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European Paintings

The social, political, and philosophic history of Western culture is summed up in painting, beginning with the Northern and Italian Renaissance and proceeding onward. European courts relied on tapestry as their primary propaganda device through the first half of the 1700s; then, painting became the most important medium.

During the Baroque period, Louis XIV fashioned France into a tastemaker for European art. To the north, the Dutch Golden Age produced small paintings for domestic spaces of a burgeoning merchant class.

In the Rococo and Neoclassic periods, an academic approach prevailed. Large history paintings were the most treasured, and the most difficult to sell. There were also genre paintings, showing scenes of ordinary life; still life paintings; and animal paintings.

By the 19th century, art and political movements had become conflated. No artist lacked a social agenda. In the 1900s, paintings quit pretending to be three-dimensional worlds, and became simply paintings with line, color, and geometry. Later, abstract expressionists caused painting to leap off the canvas into the viewer’s world.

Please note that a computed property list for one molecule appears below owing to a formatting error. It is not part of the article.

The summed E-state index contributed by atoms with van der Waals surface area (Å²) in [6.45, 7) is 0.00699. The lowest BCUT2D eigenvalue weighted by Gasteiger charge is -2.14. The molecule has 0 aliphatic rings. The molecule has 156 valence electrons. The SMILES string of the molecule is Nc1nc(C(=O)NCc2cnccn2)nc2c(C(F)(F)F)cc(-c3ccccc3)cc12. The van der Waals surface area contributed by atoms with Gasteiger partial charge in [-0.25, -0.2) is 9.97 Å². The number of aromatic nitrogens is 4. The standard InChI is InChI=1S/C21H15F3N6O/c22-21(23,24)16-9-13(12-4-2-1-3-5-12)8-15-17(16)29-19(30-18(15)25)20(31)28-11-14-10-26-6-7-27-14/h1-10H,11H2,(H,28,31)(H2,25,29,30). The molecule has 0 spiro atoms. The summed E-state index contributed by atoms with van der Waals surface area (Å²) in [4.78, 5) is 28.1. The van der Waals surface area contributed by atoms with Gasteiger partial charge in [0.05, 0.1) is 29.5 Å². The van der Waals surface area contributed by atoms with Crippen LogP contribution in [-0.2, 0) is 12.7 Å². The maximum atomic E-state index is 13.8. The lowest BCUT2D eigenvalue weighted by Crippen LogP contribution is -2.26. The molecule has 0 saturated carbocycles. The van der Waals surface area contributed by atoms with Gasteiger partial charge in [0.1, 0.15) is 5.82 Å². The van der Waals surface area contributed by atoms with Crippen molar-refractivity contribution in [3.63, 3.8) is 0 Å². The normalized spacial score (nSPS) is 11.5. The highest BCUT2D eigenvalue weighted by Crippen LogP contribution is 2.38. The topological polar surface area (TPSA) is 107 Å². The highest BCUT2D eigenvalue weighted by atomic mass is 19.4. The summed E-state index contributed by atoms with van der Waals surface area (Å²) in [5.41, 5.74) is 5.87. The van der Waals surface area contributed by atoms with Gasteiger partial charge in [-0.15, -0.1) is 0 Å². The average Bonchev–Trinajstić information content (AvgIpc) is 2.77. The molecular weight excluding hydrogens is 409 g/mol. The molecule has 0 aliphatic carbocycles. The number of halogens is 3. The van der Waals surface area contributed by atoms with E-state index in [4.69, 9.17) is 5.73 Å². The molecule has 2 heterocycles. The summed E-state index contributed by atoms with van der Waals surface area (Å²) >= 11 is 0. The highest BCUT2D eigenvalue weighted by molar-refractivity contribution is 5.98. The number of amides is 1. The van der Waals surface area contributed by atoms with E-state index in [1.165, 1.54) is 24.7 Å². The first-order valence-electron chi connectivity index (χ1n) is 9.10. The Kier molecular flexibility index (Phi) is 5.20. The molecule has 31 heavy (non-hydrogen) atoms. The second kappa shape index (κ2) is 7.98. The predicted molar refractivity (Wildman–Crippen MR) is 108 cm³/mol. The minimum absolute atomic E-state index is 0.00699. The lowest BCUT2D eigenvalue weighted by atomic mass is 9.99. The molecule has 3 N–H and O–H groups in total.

Quick Facts

  • In July 1998, Sotheby’s London sold a small painting to New York art dealer Richard Feigen for £12,075. Feigen discovered that the panel, attributed to Zanobi Strozzi, is actually part of an alter piece by Renaissance master Fra Angelico, worth approximately $5 million
  • In the 1980s, wealthy Japanese businessmen bought a large number of Impressionist paintings. Many of the works were of inferior quality, saleable at a high price because of the economic “bubble"
  • Most of the major French Impressionist exhibition paintings are now in museum collections. A rare work in private hands, Édouard Manet's "Le Printemps," 1881, was bought by the Getty Museum through Christie’s New York in 2014 for $65 million

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